Pacific Philosophical Quarterly 85 (4):407–424 (2004)

Authors
Walter Ott
University of Virginia
Abstract
I claim that Berkeley's main argument against abstraction comes into focus only when we see Descartes as one of its targets. Berkeley does not deploy Winkler's impossibility argument but instead argues that what is impossible is inconceivable. Since Descartes conceives of extension as a determinable, and since determinables cannot exist as such, he falls within the scope of Berkeley's argument.
Keywords No keywords specified (fix it)
Categories (categorize this paper)
DOI 10.1111/j.1468-0114.2004.00208.x
Options
Edit this record
Mark as duplicate
Export citation
Find it on Scholar
Request removal from index
Revision history

Download options

PhilArchive copy

 PhilArchive page | Other versions
External links

Setup an account with your affiliations in order to access resources via your University's proxy server
Configure custom proxy (use this if your affiliation does not provide a proxy)
Through your library

References found in this work BETA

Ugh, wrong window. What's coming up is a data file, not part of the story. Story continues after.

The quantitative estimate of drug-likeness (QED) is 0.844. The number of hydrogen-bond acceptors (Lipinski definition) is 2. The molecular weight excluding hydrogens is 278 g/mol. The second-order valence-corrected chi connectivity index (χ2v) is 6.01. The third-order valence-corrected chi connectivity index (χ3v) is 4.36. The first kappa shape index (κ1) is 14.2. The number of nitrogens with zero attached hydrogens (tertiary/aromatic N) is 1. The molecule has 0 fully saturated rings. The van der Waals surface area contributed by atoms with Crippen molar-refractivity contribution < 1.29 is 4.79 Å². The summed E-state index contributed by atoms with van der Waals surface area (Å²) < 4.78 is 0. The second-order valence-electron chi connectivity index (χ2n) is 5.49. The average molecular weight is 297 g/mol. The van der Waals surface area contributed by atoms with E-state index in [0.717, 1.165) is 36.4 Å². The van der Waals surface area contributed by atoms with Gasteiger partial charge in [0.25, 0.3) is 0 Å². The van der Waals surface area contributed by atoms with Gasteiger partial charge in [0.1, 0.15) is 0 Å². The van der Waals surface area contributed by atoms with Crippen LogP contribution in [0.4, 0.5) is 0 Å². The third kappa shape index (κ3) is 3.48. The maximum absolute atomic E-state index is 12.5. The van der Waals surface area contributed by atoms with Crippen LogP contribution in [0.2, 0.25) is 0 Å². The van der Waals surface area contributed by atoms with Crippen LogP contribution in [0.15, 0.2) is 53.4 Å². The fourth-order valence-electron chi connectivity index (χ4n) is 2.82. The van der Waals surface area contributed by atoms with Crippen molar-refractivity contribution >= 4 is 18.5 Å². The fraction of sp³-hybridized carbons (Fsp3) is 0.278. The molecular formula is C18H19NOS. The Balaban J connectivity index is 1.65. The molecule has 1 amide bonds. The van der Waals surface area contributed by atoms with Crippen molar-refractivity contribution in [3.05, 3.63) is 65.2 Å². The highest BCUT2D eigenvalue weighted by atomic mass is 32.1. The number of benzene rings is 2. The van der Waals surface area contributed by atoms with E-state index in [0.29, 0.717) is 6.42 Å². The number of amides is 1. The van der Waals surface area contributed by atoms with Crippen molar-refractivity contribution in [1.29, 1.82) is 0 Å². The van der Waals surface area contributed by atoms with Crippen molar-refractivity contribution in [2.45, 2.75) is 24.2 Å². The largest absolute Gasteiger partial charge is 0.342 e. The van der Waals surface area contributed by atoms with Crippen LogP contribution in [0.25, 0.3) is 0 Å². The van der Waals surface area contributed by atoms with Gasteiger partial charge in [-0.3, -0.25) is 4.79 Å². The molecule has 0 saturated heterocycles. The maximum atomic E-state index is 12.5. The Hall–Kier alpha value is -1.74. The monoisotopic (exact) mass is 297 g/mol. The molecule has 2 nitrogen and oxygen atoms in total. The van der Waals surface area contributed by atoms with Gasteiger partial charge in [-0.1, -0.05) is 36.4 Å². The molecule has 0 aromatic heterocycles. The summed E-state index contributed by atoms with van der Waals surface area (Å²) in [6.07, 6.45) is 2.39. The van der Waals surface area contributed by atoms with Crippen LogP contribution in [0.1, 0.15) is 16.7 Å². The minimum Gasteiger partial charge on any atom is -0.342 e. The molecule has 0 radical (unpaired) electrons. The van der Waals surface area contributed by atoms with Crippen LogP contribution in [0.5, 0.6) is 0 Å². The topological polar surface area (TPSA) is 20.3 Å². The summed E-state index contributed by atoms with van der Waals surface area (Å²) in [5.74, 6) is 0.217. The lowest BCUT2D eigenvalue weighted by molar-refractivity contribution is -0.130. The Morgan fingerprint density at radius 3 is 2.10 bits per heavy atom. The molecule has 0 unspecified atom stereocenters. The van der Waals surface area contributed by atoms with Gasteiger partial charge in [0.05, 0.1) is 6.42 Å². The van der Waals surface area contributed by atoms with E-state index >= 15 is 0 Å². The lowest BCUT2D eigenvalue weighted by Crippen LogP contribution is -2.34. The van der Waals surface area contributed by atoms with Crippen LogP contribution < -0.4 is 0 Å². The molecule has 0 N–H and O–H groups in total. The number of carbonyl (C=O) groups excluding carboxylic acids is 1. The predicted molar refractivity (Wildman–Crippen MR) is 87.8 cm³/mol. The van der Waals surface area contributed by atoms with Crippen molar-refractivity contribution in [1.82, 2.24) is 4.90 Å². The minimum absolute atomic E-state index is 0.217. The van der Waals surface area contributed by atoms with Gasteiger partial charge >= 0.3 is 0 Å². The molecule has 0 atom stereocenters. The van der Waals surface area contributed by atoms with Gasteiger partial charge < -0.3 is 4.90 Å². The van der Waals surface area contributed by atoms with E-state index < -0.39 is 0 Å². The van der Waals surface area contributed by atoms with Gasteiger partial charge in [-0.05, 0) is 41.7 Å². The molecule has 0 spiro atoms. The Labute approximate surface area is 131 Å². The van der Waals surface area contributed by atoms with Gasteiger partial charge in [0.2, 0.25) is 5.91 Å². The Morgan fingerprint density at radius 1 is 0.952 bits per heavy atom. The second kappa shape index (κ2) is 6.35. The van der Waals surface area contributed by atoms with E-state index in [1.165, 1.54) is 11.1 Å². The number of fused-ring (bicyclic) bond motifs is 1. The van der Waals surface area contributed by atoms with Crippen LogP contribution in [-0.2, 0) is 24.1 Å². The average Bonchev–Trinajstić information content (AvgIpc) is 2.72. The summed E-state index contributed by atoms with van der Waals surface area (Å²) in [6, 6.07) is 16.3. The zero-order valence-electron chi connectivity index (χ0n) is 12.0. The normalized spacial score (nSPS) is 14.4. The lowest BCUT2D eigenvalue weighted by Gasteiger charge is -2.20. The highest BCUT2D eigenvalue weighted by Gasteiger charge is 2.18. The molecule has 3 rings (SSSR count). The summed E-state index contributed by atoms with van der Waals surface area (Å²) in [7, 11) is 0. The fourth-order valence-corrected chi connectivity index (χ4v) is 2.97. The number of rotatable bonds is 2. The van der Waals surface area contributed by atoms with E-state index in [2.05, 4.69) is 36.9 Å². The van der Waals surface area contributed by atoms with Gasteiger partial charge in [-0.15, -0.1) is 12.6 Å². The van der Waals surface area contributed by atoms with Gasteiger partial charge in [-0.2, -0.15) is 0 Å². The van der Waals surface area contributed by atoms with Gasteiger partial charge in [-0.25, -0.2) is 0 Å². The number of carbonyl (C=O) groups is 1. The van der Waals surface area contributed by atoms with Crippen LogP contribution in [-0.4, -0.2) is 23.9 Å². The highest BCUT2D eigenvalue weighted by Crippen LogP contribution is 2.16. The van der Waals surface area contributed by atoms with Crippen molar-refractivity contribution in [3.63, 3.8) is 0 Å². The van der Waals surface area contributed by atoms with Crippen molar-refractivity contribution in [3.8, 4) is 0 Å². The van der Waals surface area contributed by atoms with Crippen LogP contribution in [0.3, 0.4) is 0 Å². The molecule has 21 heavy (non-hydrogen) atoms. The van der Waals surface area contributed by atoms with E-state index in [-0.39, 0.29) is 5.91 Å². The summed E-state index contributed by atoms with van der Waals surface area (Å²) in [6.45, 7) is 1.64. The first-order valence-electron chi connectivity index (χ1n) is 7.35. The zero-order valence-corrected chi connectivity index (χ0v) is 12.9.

No references found.

Add more references

Citations of this work BETA

Berkeley on Inconceivability and Impossibility.Thomas Holden - 2019 - Philosophy and Phenomenological Research 98 (1):107-122.
Régis's Scholastic Mechanism.Walter Ott - 2008 - Studies in History and Philosophy of Science Part A 39 (1):2-14.
Reply to Yenter: Spinoza, Number, and Diversity.Galen Barry - 2016 - British Journal for the History of Philosophy 24 (2):365-374.
The Role of Visual Language in Berkeley’s Account of Generality.Katherine Dunlop - 2011 - Philosophy and Phenomenological Research 83 (3):525-559.
Two Routes to Idealism: Collier and Berkeley.David Bartha - 2020 - British Journal for the History of Philosophy 28 (6):1071-1093.

Add more citations

Similar books and articles

Analytics

Added to PP index
2009-01-28

Total views
361 ( #27,816 of 2,499,250 )

Recent downloads (6 months)
17 ( #48,590 of 2,499,250 )

How can I increase my downloads?

Downloads

My notes